This also means that there there was not a monetary “answer” to the Icelandic crisis. The only thing the central bank could do was to acknowledge the fact that investors had been too positive about the long-term growth potential of the Icelandic economy and try to keep nominal GDP growth on track.

That said, in the later part of 2008 we also saw a sharp monetary contraction and NGDP dropped sharply and the Icelandic central bank obviously could have counteracted that, but initially failed to do so. However, judging from the graph above the primary shock was a real shock rather than a nominal shock.

In the years following 2008 we have actually seen additional negative supply shocks. First of all the draconian capital controls put in place in response to the crisis has seriously increase “regime uncertainty” in Iceland which is certainly having an negative impact on investment growth. Furthermore, numerous policy issues regarding debt restructuring, taxation and the settlement of the so-called Icesave case are likely also adding to “regime uncertainty”. Second. the negative shock to the Icelandic economy has also meant that a large number of Icelanders was leaving the country to look for job opportunities in for example Norway. Hence, we have continued to see a negative supply shock to both K (capital) and L (labour) and that is clearly reducing the growth potential of the Icelandic economy.This in my view helps explain why Icelandic inflation has stayed elevated despite the sharp drop in growth.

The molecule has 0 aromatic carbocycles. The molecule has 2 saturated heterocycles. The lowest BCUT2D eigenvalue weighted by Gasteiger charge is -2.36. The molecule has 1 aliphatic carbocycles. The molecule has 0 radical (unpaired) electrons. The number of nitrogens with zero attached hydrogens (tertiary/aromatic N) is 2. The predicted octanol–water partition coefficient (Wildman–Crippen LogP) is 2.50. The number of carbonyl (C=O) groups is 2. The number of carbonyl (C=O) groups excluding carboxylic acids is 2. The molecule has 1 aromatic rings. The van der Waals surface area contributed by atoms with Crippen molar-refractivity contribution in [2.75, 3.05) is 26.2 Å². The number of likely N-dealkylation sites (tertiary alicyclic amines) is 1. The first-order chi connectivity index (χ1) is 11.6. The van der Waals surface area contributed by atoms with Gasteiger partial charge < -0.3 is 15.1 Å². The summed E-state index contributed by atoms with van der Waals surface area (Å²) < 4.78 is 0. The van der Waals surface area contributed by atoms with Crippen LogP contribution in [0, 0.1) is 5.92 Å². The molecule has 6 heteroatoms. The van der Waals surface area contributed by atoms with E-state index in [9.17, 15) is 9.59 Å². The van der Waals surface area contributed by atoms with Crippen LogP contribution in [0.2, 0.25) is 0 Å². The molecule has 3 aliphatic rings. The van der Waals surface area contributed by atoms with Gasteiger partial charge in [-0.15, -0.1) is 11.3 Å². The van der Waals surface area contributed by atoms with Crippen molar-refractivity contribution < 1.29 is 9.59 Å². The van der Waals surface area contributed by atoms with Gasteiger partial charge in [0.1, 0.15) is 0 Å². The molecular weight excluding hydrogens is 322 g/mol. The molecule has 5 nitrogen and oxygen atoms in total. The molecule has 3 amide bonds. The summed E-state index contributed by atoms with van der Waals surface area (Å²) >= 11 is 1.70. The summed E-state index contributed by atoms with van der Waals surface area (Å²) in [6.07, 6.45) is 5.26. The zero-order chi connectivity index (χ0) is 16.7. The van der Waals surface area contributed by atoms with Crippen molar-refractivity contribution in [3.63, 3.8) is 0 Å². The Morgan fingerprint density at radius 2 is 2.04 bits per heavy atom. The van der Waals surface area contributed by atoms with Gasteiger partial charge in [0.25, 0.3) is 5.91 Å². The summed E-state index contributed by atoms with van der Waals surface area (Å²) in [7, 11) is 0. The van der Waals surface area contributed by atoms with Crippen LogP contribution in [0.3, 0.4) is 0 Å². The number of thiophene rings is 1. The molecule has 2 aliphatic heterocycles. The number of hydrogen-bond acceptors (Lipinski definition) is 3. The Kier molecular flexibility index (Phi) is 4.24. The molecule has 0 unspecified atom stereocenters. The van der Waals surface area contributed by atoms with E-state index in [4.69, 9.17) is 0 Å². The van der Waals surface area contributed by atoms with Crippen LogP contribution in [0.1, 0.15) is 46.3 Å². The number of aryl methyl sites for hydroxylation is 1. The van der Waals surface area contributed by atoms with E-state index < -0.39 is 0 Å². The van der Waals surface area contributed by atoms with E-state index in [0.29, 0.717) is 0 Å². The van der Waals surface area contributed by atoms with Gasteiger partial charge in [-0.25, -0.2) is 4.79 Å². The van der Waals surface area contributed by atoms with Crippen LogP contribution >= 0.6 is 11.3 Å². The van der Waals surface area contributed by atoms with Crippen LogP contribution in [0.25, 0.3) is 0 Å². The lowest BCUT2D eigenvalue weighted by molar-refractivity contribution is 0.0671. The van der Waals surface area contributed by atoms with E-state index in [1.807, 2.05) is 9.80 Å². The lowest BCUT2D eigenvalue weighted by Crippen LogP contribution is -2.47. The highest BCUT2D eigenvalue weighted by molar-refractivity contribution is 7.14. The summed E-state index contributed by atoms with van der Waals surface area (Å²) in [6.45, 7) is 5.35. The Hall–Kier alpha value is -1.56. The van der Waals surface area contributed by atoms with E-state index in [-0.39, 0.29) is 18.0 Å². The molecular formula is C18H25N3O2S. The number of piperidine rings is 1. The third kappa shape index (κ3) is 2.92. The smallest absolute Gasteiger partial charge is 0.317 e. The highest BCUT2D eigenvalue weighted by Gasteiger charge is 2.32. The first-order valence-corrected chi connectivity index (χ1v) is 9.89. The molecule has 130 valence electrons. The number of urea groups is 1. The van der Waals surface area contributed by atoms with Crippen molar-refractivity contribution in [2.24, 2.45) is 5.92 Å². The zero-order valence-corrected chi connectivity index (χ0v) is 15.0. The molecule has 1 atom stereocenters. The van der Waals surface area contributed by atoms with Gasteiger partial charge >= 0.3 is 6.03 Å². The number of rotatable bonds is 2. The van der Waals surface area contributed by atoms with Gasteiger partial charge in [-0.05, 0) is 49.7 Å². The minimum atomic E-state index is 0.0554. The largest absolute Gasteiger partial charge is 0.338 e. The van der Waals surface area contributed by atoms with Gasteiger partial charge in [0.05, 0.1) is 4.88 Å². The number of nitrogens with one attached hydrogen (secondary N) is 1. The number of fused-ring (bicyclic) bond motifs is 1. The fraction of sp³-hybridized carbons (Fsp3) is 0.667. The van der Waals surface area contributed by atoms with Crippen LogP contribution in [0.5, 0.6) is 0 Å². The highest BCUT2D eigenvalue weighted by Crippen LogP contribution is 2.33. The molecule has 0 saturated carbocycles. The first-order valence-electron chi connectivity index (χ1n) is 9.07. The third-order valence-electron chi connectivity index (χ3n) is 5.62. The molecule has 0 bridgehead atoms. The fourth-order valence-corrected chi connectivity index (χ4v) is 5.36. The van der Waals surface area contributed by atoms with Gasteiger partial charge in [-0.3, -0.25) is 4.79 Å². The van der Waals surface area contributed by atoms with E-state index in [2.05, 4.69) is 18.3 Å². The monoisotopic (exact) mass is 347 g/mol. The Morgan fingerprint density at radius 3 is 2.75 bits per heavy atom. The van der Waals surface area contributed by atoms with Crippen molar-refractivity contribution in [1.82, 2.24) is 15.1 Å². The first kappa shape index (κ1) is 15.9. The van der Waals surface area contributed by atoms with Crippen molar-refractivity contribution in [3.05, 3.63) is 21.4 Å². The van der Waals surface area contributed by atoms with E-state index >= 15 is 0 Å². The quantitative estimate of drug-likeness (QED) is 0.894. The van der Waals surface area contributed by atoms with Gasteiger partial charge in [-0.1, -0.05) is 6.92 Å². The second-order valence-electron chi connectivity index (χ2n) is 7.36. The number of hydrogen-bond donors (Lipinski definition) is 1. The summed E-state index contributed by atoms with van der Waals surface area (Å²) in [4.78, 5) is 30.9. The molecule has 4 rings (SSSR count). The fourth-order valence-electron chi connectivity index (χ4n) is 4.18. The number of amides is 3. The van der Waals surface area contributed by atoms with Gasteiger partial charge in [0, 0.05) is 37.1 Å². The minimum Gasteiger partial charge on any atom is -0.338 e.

Therefore, I think that it is reasonable to conclude that the (perceived) growth potential of the Icelandic economy is somewhat smaller today than was the case prior to the crisis. As a consequence it is much harder to argue that monetary easing necessarily is warranted in Iceland – contrary to for example in the euro zone where monetary easing clearly is warranted.

Concluding I believe that there was very serious policy mistakes made in Iceland in the run up to the collapse in 2008 and in the imitate aftermath. However, a lack of monetary easing did play a significantly smaller role in Iceland collapse than for example was the case in the US and the euro zone. In that sense the Icelandic crisis was more Hayekian than Hetzelian.

HT Mar

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7 Comments